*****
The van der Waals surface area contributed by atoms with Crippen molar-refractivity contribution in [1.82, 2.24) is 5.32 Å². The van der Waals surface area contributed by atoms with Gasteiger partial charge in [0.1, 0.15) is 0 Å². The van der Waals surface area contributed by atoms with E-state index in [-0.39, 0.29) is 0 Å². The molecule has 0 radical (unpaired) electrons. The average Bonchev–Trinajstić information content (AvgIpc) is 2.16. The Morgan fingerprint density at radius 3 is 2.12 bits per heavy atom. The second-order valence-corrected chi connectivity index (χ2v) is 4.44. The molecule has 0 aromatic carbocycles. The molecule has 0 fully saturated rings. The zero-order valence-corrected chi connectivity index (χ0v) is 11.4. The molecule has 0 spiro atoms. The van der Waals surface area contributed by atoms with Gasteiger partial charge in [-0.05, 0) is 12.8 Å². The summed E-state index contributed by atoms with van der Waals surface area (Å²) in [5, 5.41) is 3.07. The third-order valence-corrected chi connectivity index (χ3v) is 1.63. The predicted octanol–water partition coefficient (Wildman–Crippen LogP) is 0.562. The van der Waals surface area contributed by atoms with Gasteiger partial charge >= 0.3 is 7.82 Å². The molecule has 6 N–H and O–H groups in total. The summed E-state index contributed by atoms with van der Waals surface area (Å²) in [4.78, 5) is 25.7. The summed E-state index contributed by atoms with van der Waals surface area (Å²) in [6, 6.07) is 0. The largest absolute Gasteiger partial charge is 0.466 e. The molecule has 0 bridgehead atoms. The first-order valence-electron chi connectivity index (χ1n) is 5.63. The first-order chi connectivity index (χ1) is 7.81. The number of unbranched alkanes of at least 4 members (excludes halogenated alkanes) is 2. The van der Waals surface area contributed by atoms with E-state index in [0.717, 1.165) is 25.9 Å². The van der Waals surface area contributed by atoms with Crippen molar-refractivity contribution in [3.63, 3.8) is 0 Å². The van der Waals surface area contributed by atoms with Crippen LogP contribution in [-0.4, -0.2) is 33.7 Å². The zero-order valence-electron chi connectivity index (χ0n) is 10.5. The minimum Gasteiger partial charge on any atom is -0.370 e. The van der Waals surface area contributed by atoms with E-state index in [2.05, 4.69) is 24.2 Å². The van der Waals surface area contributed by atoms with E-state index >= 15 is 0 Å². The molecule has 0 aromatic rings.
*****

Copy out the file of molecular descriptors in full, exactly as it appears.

The van der Waals surface area contributed by atoms with Crippen molar-refractivity contribution in [1.82, 2.24) is 5.32 Å². The van der Waals surface area contributed by atoms with Gasteiger partial charge in [0.1, 0.15) is 0 Å². The van der Waals surface area contributed by atoms with E-state index in [-0.39, 0.29) is 0 Å². The molecule has 0 radical (unpaired) electrons. The average Bonchev–Trinajstić information content (AvgIpc) is 2.16. The Morgan fingerprint density at radius 3 is 2.12 bits per heavy atom. The second-order valence-corrected chi connectivity index (χ2v) is 4.44. The molecule has 0 aromatic carbocycles. The molecule has 0 fully saturated rings. The zero-order valence-corrected chi connectivity index (χ0v) is 11.4. The molecule has 0 spiro atoms. The van der Waals surface area contributed by atoms with Gasteiger partial charge in [-0.05, 0) is 12.8 Å². The summed E-state index contributed by atoms with van der Waals surface area (Å²) in [5, 5.41) is 3.07. The third-order valence-corrected chi connectivity index (χ3v) is 1.63. The predicted octanol–water partition coefficient (Wildman–Crippen LogP) is 0.562. The van der Waals surface area contributed by atoms with Gasteiger partial charge >= 0.3 is 7.82 Å². The molecule has 6 N–H and O–H groups in total. The summed E-state index contributed by atoms with van der Waals surface area (Å²) in [4.78, 5) is 25.7. The summed E-state index contributed by atoms with van der Waals surface area (Å²) in [6, 6.07) is 0. The largest absolute Gasteiger partial charge is 0.466 e. The molecule has 0 bridgehead atoms. The first-order valence-electron chi connectivity index (χ1n) is 5.63. The first-order chi connectivity index (χ1) is 7.81. The number of unbranched alkanes of at least 4 members (excludes halogenated alkanes) is 2. The van der Waals surface area contributed by atoms with E-state index in [0.717, 1.165) is 25.9 Å². The van der Waals surface area contributed by atoms with Crippen molar-refractivity contribution in [3.63, 3.8) is 0 Å². The van der Waals surface area contributed by atoms with Crippen LogP contribution in [-0.4, -0.2) is 33.7 Å². The zero-order valence-electron chi connectivity index (χ0n) is 10.5. The minimum Gasteiger partial charge on any atom is -0.370 e. The van der Waals surface area contributed by atoms with E-state index in [2.05, 4.69) is 24.2 Å². The van der Waals surface area contributed by atoms with E-state index >= 15 is 0 Å². The molecule has 0 aromatic rings.